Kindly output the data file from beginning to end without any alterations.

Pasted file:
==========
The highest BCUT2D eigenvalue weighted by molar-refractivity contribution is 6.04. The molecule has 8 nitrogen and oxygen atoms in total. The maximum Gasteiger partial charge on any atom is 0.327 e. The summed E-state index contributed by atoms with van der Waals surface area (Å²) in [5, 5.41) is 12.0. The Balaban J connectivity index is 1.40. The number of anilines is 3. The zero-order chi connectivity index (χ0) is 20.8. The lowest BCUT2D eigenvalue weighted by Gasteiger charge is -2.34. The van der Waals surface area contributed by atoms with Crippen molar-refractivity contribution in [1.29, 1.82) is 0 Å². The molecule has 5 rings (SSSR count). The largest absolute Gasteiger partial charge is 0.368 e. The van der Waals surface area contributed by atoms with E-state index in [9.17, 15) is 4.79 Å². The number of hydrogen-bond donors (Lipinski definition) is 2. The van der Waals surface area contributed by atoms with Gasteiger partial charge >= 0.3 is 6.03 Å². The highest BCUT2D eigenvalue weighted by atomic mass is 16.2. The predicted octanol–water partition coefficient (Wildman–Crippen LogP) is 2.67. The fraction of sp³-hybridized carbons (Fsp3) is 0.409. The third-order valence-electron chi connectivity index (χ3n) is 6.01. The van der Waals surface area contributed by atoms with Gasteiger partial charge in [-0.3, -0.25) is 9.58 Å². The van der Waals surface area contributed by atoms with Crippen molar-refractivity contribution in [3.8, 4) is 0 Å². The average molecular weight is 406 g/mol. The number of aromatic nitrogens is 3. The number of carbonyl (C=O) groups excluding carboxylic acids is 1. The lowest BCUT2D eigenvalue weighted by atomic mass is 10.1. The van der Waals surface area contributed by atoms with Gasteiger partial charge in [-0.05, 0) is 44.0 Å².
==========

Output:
The highest BCUT2D eigenvalue weighted by molar-refractivity contribution is 6.04. The molecule has 8 nitrogen and oxygen atoms in total. The maximum Gasteiger partial charge on any atom is 0.327 e. The summed E-state index contributed by atoms with van der Waals surface area (Å²) in [5, 5.41) is 12.0. The Balaban J connectivity index is 1.40. The number of anilines is 3. The zero-order chi connectivity index (χ0) is 20.8. The lowest BCUT2D eigenvalue weighted by Gasteiger charge is -2.34. The van der Waals surface area contributed by atoms with Crippen molar-refractivity contribution in [1.29, 1.82) is 0 Å². The molecule has 5 rings (SSSR count). The largest absolute Gasteiger partial charge is 0.368 e. The van der Waals surface area contributed by atoms with E-state index in [9.17, 15) is 4.79 Å². The number of hydrogen-bond donors (Lipinski definition) is 2. The van der Waals surface area contributed by atoms with Gasteiger partial charge >= 0.3 is 6.03 Å². The highest BCUT2D eigenvalue weighted by atomic mass is 16.2. The predicted octanol–water partition coefficient (Wildman–Crippen LogP) is 2.67. The fraction of sp³-hybridized carbons (Fsp3) is 0.409. The third-order valence-electron chi connectivity index (χ3n) is 6.01. The van der Waals surface area contributed by atoms with Gasteiger partial charge in [-0.3, -0.25) is 9.58 Å². The van der Waals surface area contributed by atoms with Crippen molar-refractivity contribution in [3.8, 4) is 0 Å². The average molecular weight is 406 g/mol. The number of aromatic nitrogens is 3. The number of carbonyl (C=O) groups excluding carboxylic acids is 1. The lowest BCUT2D eigenvalue weighted by atomic mass is 10.1. The van der Waals surface area contributed by atoms with Gasteiger partial charge in [-0.05, 0) is 44.0 Å².